A regular reader asked this week about Calcium and its role in turf management.
To answer here is an excerpt from my eBook, Performance Bowling Greens
Calcium is needed by plants to grow and maintain health. It is a key constituent of cell walls.
Once fixed in the plant, calcium ceases to be mobile and this means if the calcium supply runs out the plant can’t move it around to where it is needed, it must take more in. This means in times of low transpiration, the grass plant can quickly run out of calcium.
If calcium availability is low or compromised grass plants can experience a range of difficulties
- Every plant needs calcium to grow.
- Once fixed, calcium is not mobile in the plant. It is an important constituent of cell walls and can only be supplied in the xylem sap. Thus, if the plant runs out of a supply of calcium, it cannot remobilise calcium from older tissues.
- If transpiration is reduced for any reason, the calcium supply to growing tissues will rapidly become inadequate.
Calcium plays a very important role in plant growth and nutrition, as well as in cell wall composition. The primary roles of calcium are:
- As a soil amendment, calcium helps to maintain chemical balance in the soil, reduces soil salinity, and improves water penetration.
- Calcium plays a critical metabolic role in carbohydrate removal.
- Calcium neutralises cell acids.
Therefore the role of calcium in plants must not be overlooked.
Calcium is found in many minerals in soil, but is relatively insoluble in this state. Calcium is not considered a leach-able nutrient. Many soils will contain high levels of insoluble calcium such as calcium carbonate, but turf grown on these soils will often show a calcium deficiency.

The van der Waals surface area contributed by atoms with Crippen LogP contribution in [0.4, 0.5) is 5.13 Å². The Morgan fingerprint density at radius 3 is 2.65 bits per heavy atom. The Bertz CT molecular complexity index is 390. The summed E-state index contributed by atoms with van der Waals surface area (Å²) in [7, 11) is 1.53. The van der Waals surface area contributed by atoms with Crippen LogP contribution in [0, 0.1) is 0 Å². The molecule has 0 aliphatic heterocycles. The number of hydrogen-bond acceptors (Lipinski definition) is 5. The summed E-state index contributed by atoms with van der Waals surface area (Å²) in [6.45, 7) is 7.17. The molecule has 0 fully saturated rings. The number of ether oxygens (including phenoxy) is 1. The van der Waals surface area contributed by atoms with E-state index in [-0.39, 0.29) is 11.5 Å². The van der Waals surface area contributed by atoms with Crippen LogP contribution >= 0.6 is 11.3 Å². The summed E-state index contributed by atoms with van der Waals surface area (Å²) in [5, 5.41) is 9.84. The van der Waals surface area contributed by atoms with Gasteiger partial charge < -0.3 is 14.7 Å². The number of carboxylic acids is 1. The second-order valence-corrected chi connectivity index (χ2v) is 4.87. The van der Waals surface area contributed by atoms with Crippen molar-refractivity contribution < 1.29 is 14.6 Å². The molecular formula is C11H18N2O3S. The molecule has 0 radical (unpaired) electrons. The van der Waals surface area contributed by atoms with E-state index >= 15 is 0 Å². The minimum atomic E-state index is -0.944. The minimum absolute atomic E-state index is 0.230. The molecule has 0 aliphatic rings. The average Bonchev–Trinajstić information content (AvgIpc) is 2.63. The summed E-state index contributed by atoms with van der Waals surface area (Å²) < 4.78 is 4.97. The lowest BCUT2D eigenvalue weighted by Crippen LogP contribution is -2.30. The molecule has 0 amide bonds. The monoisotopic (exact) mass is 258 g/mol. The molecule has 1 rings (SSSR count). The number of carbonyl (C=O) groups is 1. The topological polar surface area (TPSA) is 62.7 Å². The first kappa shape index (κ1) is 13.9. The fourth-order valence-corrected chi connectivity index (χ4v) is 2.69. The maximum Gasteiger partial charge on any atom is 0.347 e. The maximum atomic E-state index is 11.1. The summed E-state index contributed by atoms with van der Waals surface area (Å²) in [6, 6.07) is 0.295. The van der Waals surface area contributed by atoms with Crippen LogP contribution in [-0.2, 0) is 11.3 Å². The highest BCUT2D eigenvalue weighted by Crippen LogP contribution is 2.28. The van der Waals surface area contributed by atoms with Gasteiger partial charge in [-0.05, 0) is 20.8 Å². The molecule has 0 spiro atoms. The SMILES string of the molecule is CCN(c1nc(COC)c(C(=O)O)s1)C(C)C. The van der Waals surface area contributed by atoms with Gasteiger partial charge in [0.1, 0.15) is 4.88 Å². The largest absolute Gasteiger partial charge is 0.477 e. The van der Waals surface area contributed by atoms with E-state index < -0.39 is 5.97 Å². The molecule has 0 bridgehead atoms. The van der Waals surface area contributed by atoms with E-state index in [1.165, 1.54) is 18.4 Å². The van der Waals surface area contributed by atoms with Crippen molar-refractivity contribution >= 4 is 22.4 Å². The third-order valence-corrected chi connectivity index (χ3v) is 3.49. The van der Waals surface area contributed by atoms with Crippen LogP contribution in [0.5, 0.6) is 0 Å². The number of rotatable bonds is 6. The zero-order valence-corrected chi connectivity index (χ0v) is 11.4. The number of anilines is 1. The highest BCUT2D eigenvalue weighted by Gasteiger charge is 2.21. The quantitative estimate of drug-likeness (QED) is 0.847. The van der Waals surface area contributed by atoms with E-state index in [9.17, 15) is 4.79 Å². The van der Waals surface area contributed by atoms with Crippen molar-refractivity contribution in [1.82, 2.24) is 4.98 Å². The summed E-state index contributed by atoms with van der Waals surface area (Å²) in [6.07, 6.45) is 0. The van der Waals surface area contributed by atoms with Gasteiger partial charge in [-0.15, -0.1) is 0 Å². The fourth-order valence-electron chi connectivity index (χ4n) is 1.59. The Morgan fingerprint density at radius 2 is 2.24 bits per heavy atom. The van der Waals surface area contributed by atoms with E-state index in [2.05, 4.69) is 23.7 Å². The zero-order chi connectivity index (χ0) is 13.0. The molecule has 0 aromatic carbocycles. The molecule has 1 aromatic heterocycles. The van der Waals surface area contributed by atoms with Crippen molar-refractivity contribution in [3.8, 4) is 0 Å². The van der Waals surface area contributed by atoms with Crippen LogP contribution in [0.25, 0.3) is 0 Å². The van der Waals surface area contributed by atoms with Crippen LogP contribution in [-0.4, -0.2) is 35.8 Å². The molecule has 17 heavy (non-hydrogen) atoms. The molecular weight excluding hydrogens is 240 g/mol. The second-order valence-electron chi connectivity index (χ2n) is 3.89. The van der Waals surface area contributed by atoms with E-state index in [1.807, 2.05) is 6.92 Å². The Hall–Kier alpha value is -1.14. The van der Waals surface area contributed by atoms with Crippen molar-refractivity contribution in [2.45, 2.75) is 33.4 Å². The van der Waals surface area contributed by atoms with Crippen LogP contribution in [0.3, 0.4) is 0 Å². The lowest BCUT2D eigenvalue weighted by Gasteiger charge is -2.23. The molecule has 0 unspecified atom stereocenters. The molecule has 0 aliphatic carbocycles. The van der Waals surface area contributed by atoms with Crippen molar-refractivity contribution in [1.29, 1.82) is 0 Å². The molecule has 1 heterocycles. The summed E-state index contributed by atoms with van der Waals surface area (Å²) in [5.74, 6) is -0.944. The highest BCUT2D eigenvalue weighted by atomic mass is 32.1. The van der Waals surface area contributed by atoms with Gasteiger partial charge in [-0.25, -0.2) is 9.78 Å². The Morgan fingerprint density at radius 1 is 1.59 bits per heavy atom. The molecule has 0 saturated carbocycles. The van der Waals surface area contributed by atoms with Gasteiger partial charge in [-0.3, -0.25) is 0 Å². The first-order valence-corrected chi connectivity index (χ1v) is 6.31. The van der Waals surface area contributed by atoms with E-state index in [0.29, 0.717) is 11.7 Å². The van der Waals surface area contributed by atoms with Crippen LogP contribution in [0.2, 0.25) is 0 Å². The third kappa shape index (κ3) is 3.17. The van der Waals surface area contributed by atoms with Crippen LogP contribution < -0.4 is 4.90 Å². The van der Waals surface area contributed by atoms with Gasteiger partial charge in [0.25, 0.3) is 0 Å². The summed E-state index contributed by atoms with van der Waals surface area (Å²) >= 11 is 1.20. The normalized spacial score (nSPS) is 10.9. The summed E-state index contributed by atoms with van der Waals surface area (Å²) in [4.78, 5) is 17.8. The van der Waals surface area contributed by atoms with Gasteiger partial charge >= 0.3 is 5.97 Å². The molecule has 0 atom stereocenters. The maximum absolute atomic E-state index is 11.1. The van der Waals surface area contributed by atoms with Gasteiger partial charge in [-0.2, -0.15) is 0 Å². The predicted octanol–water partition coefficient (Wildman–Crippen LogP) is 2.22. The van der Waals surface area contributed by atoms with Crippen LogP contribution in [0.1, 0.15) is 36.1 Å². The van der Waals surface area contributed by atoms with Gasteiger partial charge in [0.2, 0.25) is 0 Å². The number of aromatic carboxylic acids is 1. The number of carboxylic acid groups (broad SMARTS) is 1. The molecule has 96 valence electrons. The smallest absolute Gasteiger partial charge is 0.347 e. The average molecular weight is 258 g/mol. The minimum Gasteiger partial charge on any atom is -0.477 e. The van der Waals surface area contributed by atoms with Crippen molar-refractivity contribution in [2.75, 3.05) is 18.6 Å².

High levels of other cations such as magnesium, ammonium, iron, aluminium and especially potassium, will reduce the calcium uptake in plants. A common misconception is that if the pH is high, adequate calcium is present but this is not always true.
Some of the symptoms of calcium deficiency are:
- Necrosis (die back and yellowing) at the tips and margins of young leaves,
- Deformation of affected leaves,
- Highly branched, short, brown root systems,
- Severe, stunted growth, and
- General chlorosis (yellowing).
We must remember that these problems are caused by an inadequate supply of calcium to the affected tissues. These deficiencies can occur even when the soil appears to have an adequate presence of calcium.
This article is an excerpt from Performance Bowling Greens, a bowls-central eBook by John Quinn.